Bowel Cancer Case Study

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Treatment : (Baxter , et al 2009) identified three main types of treatment for bowel cancer and they are surgery, chemotherapy and radiotherapy techniques. Depending on the stage and location of the cancer, patients will usually receive one or a combination of these treatments. Bowel cancer patients may also receive targeted therapies if the bowel cancer has spread to other parts of the body. People must be well informed that colorectal cancer is one of the major causes of cancer-related death in the UK. Goldwasser, (2009) suggested that patient survival is highly dependent on the tumour stage at the time of diagnosis and reduced sensitivity to chemotherapy can be a major obstacle in effective treatment of advanced stage cancer. Paszat,…show more content…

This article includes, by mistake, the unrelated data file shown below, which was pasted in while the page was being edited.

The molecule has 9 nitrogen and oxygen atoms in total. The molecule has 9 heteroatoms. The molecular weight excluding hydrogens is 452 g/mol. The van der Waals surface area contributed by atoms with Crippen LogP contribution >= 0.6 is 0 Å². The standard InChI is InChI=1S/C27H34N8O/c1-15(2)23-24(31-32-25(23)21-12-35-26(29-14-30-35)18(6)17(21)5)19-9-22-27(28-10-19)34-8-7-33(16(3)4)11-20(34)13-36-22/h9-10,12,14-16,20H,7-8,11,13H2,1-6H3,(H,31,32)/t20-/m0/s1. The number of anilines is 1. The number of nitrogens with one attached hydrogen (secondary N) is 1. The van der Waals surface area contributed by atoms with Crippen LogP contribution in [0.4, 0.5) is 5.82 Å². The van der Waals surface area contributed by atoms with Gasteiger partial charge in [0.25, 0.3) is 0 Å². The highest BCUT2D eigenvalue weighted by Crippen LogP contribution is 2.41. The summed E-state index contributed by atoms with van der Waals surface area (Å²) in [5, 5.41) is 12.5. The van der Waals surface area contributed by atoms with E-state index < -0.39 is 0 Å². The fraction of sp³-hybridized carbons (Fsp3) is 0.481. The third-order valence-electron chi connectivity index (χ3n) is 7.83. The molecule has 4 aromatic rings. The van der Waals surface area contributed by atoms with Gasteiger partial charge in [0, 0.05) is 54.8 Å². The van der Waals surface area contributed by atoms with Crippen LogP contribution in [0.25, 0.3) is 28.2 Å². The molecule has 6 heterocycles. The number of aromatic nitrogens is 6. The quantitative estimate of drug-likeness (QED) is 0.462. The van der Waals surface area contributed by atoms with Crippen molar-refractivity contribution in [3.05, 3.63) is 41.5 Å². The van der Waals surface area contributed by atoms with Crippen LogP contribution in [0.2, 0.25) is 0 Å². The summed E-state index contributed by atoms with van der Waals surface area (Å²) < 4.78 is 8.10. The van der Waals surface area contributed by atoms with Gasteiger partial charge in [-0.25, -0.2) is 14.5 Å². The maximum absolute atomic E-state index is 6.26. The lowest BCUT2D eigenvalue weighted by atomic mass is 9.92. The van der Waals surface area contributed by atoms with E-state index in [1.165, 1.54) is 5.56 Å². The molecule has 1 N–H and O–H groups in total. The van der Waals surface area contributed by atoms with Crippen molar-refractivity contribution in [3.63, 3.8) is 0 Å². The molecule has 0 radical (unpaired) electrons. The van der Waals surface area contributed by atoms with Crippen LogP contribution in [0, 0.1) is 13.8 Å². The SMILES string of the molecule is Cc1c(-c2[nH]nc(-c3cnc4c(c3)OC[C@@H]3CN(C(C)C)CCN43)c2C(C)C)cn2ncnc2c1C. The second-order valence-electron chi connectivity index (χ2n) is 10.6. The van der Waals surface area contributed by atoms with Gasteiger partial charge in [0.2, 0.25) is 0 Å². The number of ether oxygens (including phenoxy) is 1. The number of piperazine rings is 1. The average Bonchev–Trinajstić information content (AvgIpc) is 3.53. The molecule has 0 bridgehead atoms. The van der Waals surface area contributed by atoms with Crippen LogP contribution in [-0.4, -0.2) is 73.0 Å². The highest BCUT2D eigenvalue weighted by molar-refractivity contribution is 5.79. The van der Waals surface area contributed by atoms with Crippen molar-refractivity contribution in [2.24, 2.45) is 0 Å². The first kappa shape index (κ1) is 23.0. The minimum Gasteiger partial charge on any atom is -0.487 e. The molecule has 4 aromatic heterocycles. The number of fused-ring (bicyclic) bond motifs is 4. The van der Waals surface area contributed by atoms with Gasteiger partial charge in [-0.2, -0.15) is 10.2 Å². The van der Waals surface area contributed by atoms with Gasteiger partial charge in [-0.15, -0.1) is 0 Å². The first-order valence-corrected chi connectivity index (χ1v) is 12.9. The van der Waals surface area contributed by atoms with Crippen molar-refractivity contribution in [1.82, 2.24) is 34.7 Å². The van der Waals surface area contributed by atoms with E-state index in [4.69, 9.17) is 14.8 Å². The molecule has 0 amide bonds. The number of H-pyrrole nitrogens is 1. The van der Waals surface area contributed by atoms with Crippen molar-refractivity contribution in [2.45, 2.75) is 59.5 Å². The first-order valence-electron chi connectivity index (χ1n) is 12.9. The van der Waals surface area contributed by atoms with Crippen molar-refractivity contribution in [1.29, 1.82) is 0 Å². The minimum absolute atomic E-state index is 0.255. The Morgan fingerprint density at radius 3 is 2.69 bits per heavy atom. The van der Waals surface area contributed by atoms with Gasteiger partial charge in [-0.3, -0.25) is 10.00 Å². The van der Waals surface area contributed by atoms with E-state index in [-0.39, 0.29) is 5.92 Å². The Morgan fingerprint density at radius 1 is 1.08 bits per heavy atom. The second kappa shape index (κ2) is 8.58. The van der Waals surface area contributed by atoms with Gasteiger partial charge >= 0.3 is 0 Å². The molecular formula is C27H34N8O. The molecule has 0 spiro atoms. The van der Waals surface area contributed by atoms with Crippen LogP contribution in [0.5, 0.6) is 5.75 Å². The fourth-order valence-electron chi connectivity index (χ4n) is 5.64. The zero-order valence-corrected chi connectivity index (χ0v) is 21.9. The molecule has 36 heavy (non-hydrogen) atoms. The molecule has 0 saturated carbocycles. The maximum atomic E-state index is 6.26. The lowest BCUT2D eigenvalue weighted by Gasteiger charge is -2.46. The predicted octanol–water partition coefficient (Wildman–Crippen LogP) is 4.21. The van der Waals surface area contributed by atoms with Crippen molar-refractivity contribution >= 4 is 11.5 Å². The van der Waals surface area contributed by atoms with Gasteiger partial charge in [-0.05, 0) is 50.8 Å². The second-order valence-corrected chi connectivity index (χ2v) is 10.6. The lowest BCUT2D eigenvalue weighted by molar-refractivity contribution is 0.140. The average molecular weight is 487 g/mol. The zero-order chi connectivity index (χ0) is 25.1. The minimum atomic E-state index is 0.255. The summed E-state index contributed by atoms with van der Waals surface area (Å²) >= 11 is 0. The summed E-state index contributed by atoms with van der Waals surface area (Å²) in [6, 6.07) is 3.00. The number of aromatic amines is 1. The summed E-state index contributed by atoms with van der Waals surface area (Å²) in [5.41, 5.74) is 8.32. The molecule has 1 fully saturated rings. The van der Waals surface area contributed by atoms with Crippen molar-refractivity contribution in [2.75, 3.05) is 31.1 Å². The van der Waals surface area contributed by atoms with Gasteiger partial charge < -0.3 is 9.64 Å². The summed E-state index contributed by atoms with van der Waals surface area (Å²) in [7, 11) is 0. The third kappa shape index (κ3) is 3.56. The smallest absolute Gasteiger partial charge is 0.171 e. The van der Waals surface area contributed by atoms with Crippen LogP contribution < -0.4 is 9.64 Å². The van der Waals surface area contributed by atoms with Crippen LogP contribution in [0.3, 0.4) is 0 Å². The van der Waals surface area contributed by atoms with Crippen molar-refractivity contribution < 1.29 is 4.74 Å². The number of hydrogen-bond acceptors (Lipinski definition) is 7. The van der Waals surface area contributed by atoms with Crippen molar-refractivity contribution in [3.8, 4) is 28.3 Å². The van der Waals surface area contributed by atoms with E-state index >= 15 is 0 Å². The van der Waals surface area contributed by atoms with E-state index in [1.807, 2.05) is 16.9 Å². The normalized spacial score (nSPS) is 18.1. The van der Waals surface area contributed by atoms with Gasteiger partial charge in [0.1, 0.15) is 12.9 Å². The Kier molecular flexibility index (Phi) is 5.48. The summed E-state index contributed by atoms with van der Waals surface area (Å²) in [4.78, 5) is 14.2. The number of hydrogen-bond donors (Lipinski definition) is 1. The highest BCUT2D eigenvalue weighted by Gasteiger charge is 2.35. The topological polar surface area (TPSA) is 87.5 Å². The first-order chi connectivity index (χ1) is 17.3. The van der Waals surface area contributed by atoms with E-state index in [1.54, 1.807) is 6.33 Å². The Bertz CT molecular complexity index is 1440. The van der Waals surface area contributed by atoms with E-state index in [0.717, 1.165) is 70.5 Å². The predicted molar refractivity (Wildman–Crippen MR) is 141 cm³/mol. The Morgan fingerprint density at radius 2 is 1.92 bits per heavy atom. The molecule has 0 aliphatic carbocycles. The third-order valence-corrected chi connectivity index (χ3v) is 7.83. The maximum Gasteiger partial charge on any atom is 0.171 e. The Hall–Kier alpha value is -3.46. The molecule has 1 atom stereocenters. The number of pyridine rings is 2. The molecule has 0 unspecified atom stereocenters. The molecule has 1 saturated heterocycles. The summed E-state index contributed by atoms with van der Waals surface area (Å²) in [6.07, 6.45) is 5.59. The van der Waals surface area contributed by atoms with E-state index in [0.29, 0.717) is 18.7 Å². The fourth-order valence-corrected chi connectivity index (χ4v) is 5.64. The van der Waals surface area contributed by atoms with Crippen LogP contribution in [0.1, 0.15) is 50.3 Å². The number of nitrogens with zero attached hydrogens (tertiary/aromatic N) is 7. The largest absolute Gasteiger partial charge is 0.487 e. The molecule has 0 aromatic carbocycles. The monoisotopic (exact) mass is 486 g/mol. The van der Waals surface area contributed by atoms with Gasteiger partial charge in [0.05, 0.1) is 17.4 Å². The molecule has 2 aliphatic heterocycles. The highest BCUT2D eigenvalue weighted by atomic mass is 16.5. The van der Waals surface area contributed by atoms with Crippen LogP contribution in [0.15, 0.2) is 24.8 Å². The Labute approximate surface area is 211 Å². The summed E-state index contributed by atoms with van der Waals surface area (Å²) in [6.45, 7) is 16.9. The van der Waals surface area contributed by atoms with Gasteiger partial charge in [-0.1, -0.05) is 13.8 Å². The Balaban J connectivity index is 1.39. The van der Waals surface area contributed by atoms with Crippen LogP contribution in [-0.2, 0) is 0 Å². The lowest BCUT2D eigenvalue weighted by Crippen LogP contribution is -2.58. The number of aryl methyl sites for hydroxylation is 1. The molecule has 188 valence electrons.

Given this view, there is an increased interest in the difficult problems, risks, needs, and concerns of survivors who have completed treatment and are cancer-free. (NCCN, 2009) in its research it was found that physical and mental quality of life for colorectal cancer survivors was poor when compared to those of the same age but do not have bowel cancer. In support of NCCN findings, NICE (2012) went further and stated that though issues and symptoms were very high within the first three years, long-term effects of treatment can persist and include fatigue, sleep difficulty, fear of recurrence, anxiety, depression, negative body image, sensory neuropathy, gastrointestinal problems, urinary incontinence, and sexual dysfunction. The difficult challenges of colorectal cancer survivors can and should be addressed by health care providers and the research community to ensure effective interventions and models of care to manage these long-term effects of colorectal cancer treatment and long term care of bowel cancer survivors, and improve existing models of survivorship care. Therefore care should shift from surveillance for recurrence initially to management of co-morbidities and receipt of appropriate preventive long-term care objectives. According to (Jamal A, Seagel R, et al, 2008) it was concluded that, a majority of long-term survivors reports at least one symptom attributed to previous cancer diagnosis or treatment and more than 70% of survivors have co-morbid conditions, co-ordination of care is paramount for optimal care of cancer survivors to prevent functional decline and ensure receipt of necessary care for both cancer and non-cancer
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